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LifeWay Explore the Bible Series for August 24: Caesarea: Facing secular people

• Acts 24:22-26; 26:22-31

People respond to the gospel in a lot of different ways. Some readily accept God’s offer of salvation while others respond with a number of questions. Still others see the Christian message as something of a crutch for the “weak-minded.” Some may see it as a quaint idea that may have had significance for people long ago, but certainly could not be relevant to life in the 21st century world.

One of the results of the last 150 years of scientific advance has been a gradual decline in the perceived need for God by many people. With our increased knowledge of the natural world, they find less reason to appeal to the supernatural.

Because of this, believers often have found people increasingly closed to the gospel. Some may come to the conclusion that certain people are simply unreachable. They perhaps have witnessed to them and prayed for their salvation for weeks or months without any sign of change. Some may even give up on reaching them.

Yet the history of the church is full of stories such as that of Frank Morison and Josh McDowell who were atheists that set out to disprove the gospel only to become strong Christian believers. God wants us to understand no one is unreachable and we never should stop sharing the Good News with anyone. Paul provides us with a number of examples of how to maintain a witness to even the most secular people.

Some will wait: Keep talking (Acts 24:22-26)

After his initial arrest, Paul eventually was sent to stand before the governor Felix. Although it is unclear how, the Bible tells us Felix had considerable knowledge of the gospel. Perhaps a number of believers had stood trial before him. Perhaps he had secretly attended some of their meetings.

However he had obtained the knowledge, it is clear it was simply head knowledge without belief or acceptance. On several occasions in Acts, it seems as if Felix is close to converting, but continually puts Paul off.

There are many people outside the church today who can state accurately the essential tenets of the Christian faith. They perhaps used to attend church regularly. They have read the Bible and may watch religious television programs. Yet for some reason, they refuse to take the step of accepting God’s gift of salvation. Perhaps they feel they will have time to do that later.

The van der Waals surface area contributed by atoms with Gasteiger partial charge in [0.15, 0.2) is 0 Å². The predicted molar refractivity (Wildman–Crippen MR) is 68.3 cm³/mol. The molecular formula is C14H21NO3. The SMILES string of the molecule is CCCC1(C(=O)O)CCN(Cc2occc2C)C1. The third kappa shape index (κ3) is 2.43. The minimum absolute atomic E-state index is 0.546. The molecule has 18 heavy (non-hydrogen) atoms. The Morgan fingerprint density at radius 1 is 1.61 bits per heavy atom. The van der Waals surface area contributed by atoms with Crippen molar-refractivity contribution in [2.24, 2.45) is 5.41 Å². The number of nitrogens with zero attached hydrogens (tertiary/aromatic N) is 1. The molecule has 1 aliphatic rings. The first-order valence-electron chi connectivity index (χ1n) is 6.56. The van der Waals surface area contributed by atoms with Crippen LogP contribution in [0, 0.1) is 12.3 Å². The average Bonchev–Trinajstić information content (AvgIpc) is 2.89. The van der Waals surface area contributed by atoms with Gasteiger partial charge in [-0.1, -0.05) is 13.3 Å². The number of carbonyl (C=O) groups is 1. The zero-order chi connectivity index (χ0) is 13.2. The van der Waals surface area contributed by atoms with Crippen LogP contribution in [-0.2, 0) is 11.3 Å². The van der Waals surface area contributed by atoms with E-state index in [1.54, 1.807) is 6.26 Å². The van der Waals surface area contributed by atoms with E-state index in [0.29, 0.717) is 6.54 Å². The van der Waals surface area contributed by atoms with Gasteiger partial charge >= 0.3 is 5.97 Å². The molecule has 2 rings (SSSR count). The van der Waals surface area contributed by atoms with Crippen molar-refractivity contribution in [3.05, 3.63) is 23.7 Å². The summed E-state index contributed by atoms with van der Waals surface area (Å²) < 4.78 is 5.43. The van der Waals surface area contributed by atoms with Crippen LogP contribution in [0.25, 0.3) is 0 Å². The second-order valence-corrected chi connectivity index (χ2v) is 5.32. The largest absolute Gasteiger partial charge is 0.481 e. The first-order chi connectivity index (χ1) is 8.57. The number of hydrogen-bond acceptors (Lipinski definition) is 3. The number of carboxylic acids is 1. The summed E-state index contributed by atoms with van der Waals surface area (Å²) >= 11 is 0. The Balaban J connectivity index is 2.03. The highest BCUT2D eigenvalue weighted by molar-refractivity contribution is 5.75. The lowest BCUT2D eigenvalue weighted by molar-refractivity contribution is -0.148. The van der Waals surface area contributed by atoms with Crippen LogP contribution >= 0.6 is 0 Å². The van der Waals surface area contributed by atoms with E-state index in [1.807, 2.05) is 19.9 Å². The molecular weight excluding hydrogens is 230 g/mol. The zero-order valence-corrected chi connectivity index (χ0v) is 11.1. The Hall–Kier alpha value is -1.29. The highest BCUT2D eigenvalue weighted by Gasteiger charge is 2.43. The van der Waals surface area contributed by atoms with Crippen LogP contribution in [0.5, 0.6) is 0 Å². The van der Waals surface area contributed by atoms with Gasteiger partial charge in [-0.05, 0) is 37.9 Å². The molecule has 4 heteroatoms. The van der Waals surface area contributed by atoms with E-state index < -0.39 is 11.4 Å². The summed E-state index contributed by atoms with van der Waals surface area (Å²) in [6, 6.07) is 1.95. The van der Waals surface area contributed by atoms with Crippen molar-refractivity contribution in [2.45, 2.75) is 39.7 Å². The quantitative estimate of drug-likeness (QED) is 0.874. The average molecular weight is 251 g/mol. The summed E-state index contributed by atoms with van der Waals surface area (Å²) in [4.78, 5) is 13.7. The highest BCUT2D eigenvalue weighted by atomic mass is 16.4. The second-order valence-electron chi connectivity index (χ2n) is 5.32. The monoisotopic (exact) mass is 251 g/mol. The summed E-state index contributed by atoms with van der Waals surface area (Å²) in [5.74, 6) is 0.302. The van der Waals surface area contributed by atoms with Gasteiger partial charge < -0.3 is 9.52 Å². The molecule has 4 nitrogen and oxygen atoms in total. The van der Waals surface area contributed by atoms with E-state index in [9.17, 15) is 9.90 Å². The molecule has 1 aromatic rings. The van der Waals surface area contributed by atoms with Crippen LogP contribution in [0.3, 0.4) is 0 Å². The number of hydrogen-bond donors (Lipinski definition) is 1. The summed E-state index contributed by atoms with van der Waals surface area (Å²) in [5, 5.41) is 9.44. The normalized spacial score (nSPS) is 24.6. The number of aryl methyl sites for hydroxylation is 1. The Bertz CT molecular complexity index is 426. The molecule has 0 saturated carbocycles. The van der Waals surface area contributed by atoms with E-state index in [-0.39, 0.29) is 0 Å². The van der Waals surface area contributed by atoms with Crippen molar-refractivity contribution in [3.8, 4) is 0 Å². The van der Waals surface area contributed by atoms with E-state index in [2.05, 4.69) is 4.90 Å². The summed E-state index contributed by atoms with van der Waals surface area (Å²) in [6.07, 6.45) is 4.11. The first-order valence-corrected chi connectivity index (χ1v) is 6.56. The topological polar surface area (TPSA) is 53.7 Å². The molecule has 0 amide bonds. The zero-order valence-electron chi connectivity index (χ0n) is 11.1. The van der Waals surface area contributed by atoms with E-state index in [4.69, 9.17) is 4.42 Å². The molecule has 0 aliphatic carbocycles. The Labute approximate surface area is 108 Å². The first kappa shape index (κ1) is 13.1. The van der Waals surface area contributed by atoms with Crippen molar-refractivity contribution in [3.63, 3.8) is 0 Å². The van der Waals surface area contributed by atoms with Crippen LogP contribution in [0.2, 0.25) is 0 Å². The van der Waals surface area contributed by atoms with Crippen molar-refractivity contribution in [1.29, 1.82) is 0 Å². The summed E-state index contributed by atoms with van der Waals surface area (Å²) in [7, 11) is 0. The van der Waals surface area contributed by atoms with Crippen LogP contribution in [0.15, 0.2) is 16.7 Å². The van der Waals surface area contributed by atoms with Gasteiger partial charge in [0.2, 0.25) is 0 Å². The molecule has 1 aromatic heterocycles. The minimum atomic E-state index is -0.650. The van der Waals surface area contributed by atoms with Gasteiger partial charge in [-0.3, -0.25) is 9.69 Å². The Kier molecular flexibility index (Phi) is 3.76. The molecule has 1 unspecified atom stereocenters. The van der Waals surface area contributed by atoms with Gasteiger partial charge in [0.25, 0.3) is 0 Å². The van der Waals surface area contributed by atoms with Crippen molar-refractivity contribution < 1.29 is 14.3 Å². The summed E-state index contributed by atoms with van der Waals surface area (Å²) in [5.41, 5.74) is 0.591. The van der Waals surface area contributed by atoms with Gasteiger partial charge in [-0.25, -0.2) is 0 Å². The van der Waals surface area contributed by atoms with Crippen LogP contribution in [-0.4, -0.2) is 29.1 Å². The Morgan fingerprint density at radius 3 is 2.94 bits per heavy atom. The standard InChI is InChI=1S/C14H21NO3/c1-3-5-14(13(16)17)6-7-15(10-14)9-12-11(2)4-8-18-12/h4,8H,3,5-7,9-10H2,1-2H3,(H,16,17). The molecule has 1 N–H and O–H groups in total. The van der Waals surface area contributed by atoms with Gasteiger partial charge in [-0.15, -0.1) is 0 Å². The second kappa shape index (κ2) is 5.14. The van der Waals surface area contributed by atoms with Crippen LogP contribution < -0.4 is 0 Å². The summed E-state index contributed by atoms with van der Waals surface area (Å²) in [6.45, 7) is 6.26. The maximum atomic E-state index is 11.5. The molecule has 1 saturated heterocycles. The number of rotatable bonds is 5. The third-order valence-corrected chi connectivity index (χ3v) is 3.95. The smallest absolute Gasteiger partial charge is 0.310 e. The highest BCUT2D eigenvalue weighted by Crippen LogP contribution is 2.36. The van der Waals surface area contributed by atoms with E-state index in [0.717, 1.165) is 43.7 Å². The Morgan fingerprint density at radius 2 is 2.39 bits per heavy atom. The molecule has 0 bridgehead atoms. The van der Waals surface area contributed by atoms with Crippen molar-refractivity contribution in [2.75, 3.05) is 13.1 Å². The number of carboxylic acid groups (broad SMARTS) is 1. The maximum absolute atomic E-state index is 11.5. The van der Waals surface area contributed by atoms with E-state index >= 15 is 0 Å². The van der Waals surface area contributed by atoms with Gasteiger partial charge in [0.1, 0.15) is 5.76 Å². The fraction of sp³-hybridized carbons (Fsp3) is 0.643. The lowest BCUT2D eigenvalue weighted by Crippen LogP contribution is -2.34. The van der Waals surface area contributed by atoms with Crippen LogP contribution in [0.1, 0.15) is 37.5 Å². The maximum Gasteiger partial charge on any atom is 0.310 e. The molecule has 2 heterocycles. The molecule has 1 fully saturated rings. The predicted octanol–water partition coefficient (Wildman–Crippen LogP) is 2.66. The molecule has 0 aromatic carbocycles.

Paul teaches that when we encounter such people, we should never say, “Well, I have told you all you need to know. Whenever you get ready to accept it, let me know.” We should simply continue to be a positive witness to the Truth in their life and keep talking to them.
 
Some will ridicule: Show respect (Acts 26:22-25)

Whereas Felix had merely put Paul off, Festus openly ridiculed Paul for his beliefs. Today, a number of unbelievers criticize and ridicule believers as weak, old-fashioned and deluded. Often these statements are based on misconceptions or are used as a defense or excuse for refusing to accept the message.

When this happens, it can be easy to react and return their ridicule. Yet such a reaction would actually harm the believer’s witness and violate Jesus’ call to love those who persecute us.

Paul demonstrated the proper response to ridicule—respect the other person and their opinions. Paul recognized the position Festus held and refused to start an argument over sideline issues. He respectfully kept the focus on his words.

While we may well encounter those who will make fun of or ridicule our beliefs, we must never get involved in the senseless practice of labeling others or returning insult for insult. One of the most effective weapons we have in such instances is to remain respectful even amid ridicule.

Some will be silent: Ask questions (Acts 26:26-27)

Throughout Paul’s trial, one person had remained mostly silent. King Agrippa apparently had been quietly observing the proceedings. He had been listening to both sides present their arguments and was likely weighing them in his personal balance. Like Felix, Agrippa apparently was no stranger to Paul’s message. He also likely had considerable contact with those who professed belief in Jesus. Paul noticed Agrippa was remaining silent and directly addressed a question to him which called on the king to take a stand on one side or the other.

As we share or witness, we will occasionally encounter those who do not respond in any way. In these cases, we need to determine whether they understand what we are sharing. Yet in asking questions, we should try to avoid putting them on the spot or in an awkward position. We may find they are close to accepting, but simply do not know how to express it.

Some will refuse: Express concern (Acts 26:28-31)

At the end of the day, none of the officials present could find any fault with Paul or his message. Yet none of them seems to have believed or accepted that message. Even after the king expressed the possibility that Paul might be able to convince him, all of the officials left the court. As they did so, Paul expressed his desire that each of them would come to salvation.

How often are we today that concerned about the spiritual condition of unbelievers, especially those who question, ridicule or refuse to accept our message? The Bible is clear that it is the desire of God that all people come to a saving knowledge of Jesus and God has given us as believers the duty to share that message with all people regardless of how secular-minded they might be or how much they might ridicule us and refuse to believe.
 

 
 
 
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